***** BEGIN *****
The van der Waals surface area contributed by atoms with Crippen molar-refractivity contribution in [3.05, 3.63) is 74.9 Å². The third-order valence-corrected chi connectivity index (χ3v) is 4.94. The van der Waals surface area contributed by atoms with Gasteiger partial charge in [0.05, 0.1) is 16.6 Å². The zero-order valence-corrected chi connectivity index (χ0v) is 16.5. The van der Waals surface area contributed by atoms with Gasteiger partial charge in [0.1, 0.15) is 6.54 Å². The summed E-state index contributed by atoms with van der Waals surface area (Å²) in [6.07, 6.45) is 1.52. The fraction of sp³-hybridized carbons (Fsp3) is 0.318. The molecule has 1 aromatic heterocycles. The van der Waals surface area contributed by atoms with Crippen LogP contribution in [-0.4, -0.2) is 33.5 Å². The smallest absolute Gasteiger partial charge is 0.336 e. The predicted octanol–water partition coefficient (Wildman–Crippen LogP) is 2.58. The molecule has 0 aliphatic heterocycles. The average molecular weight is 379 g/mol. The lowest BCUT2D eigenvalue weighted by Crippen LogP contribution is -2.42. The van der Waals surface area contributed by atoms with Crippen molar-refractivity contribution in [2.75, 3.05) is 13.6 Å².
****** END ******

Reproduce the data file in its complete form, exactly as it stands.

The van der Waals surface area contributed by atoms with Crippen molar-refractivity contribution in [3.05, 3.63) is 74.9 Å². The third-order valence-corrected chi connectivity index (χ3v) is 4.94. The van der Waals surface area contributed by atoms with Gasteiger partial charge in [0.05, 0.1) is 16.6 Å². The zero-order valence-corrected chi connectivity index (χ0v) is 16.5. The van der Waals surface area contributed by atoms with Gasteiger partial charge in [0.1, 0.15) is 6.54 Å². The summed E-state index contributed by atoms with van der Waals surface area (Å²) in [6.07, 6.45) is 1.52. The fraction of sp³-hybridized carbons (Fsp3) is 0.318. The molecule has 1 aromatic heterocycles. The van der Waals surface area contributed by atoms with Crippen LogP contribution in [-0.4, -0.2) is 33.5 Å². The smallest absolute Gasteiger partial charge is 0.336 e. The predicted octanol–water partition coefficient (Wildman–Crippen LogP) is 2.58. The molecule has 0 aliphatic heterocycles. The average molecular weight is 379 g/mol. The lowest BCUT2D eigenvalue weighted by Crippen LogP contribution is -2.42. The van der Waals surface area contributed by atoms with Crippen molar-refractivity contribution in [2.75, 3.05) is 13.6 Å².